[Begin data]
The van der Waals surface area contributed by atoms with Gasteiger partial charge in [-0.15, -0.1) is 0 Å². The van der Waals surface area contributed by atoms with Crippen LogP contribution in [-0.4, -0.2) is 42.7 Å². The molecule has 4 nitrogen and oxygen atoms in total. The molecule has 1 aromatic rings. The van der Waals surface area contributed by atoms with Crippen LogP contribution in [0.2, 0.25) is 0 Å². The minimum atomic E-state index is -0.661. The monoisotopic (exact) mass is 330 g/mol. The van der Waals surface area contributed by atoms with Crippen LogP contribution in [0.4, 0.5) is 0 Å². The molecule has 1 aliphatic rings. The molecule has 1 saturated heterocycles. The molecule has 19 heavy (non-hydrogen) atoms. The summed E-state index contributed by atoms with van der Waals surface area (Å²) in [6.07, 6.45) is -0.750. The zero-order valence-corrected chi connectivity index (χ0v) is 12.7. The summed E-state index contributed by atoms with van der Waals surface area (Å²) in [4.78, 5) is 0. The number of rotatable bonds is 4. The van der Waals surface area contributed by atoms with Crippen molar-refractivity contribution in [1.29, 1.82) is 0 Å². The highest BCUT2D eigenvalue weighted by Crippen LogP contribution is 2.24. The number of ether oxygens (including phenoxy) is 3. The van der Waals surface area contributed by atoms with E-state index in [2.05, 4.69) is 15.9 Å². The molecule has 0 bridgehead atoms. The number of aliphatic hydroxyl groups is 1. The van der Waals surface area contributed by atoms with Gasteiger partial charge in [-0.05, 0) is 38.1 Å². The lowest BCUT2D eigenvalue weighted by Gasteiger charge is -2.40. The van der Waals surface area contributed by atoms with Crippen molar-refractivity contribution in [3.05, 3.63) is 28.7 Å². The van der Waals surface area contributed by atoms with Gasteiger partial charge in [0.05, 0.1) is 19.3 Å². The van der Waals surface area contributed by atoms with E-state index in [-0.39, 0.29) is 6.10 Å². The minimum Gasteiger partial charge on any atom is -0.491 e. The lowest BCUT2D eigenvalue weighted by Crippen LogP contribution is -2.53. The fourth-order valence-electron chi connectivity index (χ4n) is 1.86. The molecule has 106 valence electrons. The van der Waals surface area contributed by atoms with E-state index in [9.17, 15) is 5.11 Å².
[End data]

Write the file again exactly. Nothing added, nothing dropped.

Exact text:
The van der Waals surface area contributed by atoms with Gasteiger partial charge in [-0.15, -0.1) is 0 Å². The van der Waals surface area contributed by atoms with Crippen LogP contribution in [-0.4, -0.2) is 42.7 Å². The molecule has 4 nitrogen and oxygen atoms in total. The molecule has 1 aromatic rings. The van der Waals surface area contributed by atoms with Crippen LogP contribution in [0.2, 0.25) is 0 Å². The minimum atomic E-state index is -0.661. The monoisotopic (exact) mass is 330 g/mol. The van der Waals surface area contributed by atoms with Crippen LogP contribution in [0.4, 0.5) is 0 Å². The molecule has 1 aliphatic rings. The molecule has 1 saturated heterocycles. The molecule has 19 heavy (non-hydrogen) atoms. The summed E-state index contributed by atoms with van der Waals surface area (Å²) in [6.07, 6.45) is -0.750. The zero-order valence-corrected chi connectivity index (χ0v) is 12.7. The summed E-state index contributed by atoms with van der Waals surface area (Å²) in [4.78, 5) is 0. The number of rotatable bonds is 4. The van der Waals surface area contributed by atoms with Crippen molar-refractivity contribution in [1.29, 1.82) is 0 Å². The highest BCUT2D eigenvalue weighted by Crippen LogP contribution is 2.24. The number of ether oxygens (including phenoxy) is 3. The van der Waals surface area contributed by atoms with E-state index in [2.05, 4.69) is 15.9 Å². The molecule has 0 bridgehead atoms. The number of aliphatic hydroxyl groups is 1. The van der Waals surface area contributed by atoms with Gasteiger partial charge in [-0.05, 0) is 38.1 Å². The lowest BCUT2D eigenvalue weighted by Gasteiger charge is -2.40. The van der Waals surface area contributed by atoms with Crippen molar-refractivity contribution in [3.05, 3.63) is 28.7 Å². The van der Waals surface area contributed by atoms with Gasteiger partial charge in [0.05, 0.1) is 19.3 Å². The van der Waals surface area contributed by atoms with E-state index in [-0.39, 0.29) is 6.10 Å². The minimum Gasteiger partial charge on any atom is -0.491 e. The lowest BCUT2D eigenvalue weighted by Crippen LogP contribution is -2.53. The fourth-order valence-electron chi connectivity index (χ4n) is 1.86. The molecule has 106 valence electrons. The van der Waals surface area contributed by atoms with E-state index in [9.17, 15) is 5.11 Å².